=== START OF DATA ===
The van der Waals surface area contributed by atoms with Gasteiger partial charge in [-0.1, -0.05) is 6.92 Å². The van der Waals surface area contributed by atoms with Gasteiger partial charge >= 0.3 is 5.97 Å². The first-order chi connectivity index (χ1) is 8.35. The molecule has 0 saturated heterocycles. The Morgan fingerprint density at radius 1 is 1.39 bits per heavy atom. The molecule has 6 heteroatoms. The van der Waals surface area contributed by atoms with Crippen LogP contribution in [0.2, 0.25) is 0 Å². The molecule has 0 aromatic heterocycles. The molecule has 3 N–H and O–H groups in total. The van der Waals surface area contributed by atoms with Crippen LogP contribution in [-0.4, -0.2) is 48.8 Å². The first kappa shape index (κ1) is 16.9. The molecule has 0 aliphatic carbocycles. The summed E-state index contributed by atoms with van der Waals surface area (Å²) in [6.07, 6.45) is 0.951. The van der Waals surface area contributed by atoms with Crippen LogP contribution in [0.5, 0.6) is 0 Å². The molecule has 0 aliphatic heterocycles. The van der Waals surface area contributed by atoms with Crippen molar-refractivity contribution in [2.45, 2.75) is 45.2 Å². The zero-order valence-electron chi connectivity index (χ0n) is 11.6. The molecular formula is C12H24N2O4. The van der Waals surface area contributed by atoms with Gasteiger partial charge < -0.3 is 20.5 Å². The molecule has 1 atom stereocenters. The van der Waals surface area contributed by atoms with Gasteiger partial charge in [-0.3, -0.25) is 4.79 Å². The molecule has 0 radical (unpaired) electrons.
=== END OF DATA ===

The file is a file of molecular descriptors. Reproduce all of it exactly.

The van der Waals surface area contributed by atoms with Gasteiger partial charge in [-0.1, -0.05) is 6.92 Å². The van der Waals surface area contributed by atoms with Gasteiger partial charge >= 0.3 is 5.97 Å². The first-order chi connectivity index (χ1) is 8.35. The molecule has 0 saturated heterocycles. The Morgan fingerprint density at radius 1 is 1.39 bits per heavy atom. The molecule has 6 heteroatoms. The van der Waals surface area contributed by atoms with Crippen LogP contribution in [0.2, 0.25) is 0 Å². The molecule has 0 aromatic heterocycles. The molecule has 3 N–H and O–H groups in total. The van der Waals surface area contributed by atoms with Crippen LogP contribution in [-0.4, -0.2) is 48.8 Å². The first kappa shape index (κ1) is 16.9. The molecule has 0 aliphatic carbocycles. The summed E-state index contributed by atoms with van der Waals surface area (Å²) in [6.07, 6.45) is 0.951. The van der Waals surface area contributed by atoms with Crippen LogP contribution in [0.5, 0.6) is 0 Å². The molecule has 0 aliphatic heterocycles. The van der Waals surface area contributed by atoms with Crippen molar-refractivity contribution in [2.45, 2.75) is 45.2 Å². The zero-order valence-electron chi connectivity index (χ0n) is 11.6. The molecular formula is C12H24N2O4. The van der Waals surface area contributed by atoms with Gasteiger partial charge < -0.3 is 20.5 Å². The molecule has 1 atom stereocenters. The van der Waals surface area contributed by atoms with Gasteiger partial charge in [-0.3, -0.25) is 4.79 Å². The molecule has 0 radical (unpaired) electrons.